My Listen Up!

Beyond Green

Re-defining environment in a global documentary project


As world leaders bicker and stumble to find common ground to stop global warming and environmental destruction, young people worldwide are taking up the fight for their own survival. "Beyond Green" is about their fight. In collaboration with Adobe Youth Voices, Listen Up! is working with youth filmmakers in nine countries to tell personal stories about youth addressing local environmental crises and what they’re doing about it.

In Africa's largest slum in Nairobi, Kenya, youth band together to offer alternatives for people without running water and adequate sanitation. On the other side of the Atlantic, youth-led "Toxic Soil Busters" make it their business to get lead out of the ground and their community. And below the equator, indigenous youth from rural Colombia, pressed as young children into harvesting coca leaves, now work with the "Indigenous Guard," a group that seeks non-violent means to defend indigenous rights and teach local culture. These, as well as stories by youth in Armenia, Cuba, Brazil, India, Serbia, Thailand and five more cities in the USA, comprise the Beyond Green compilation, the follow up to our Peabody Award-winning “Beyond Borders: Personal Stories from a Small Planet.”

Download the press release (PDF).

NEWS: Sxabue's Umbilical Cord screens at Paley Center's 2010 Docu-Jam!

The tenth Annual Docu-Jam is a unique youth documentary showcase presented by The Paley Center for Media, in association with Downtown Community Television Center in New York, as part of its PALEYDOCFEST2010. Beyond Green short doc, Sxabue's Umbilical Cord will screen as part of this year's festival. Watch online.


BEYOND GREEN: THE COLLECTION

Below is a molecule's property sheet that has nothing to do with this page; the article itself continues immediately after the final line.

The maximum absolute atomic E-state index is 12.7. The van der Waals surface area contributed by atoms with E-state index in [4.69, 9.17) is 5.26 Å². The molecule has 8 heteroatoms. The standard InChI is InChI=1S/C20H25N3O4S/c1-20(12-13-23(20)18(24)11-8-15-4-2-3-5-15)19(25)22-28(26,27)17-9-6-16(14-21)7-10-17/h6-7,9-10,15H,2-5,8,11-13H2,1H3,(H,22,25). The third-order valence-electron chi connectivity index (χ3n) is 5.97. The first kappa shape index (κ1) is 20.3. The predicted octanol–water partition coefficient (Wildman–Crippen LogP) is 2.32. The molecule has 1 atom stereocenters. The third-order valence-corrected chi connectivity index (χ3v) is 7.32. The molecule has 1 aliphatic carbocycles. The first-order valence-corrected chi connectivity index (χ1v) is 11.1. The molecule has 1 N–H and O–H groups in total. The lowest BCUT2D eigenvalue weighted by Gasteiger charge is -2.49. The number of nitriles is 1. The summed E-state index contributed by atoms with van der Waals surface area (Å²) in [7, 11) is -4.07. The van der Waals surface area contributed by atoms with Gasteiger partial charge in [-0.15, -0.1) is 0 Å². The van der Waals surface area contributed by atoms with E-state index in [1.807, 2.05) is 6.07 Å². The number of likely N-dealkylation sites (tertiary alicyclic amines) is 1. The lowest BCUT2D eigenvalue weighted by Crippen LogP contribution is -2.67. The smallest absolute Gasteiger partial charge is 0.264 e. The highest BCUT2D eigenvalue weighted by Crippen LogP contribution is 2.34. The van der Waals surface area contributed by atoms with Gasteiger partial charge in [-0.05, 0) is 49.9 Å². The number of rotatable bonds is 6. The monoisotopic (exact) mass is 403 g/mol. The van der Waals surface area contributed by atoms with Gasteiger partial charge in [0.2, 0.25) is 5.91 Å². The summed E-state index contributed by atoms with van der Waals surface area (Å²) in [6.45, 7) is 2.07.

HANDS OF LOVE
Voiceless Children / Nairobi, Kenya



16 year-old David Were lives in Kibera, Africa’s largest slum on the outskirts of Kenya’s capital city, Nairobi. Basic facilities like the bathroom become an enormous chore as the family uses buckets and plastic bags to dispose of human waste. The bags, or “flying toilets,” are not just a problems for David’s family, but have become an ecological obstacle for the entire community who toss bags from the window, afraid to leave their homes at night. For David and his friends, their work to provide security, latrines and clean up projects for the flying toilets, is more than a struggle for a healthier environment. Listen to the filmmakers and subjects on the Leonard Lopate show discussing the film.

IMAGE OF CONTAMINATION
Say Si / San Antonio, TX



19 year-old Diana López always aspired to be a pilot and since the Kelly Air Force base is in her neighborhood, she was convinced that joining the Air Force was the best way to reach her goal. After graduation, she had one last summer in San Antonio to intern at a local environmental justice organization.

"Hands of Love" and "Image of Contamination" were screened as part of the 'Youth Producing Change' part of the Human Rights Watch Film Festival.

TOXIC SOIL BUSTERS
Worcester Roots / Worcester, MA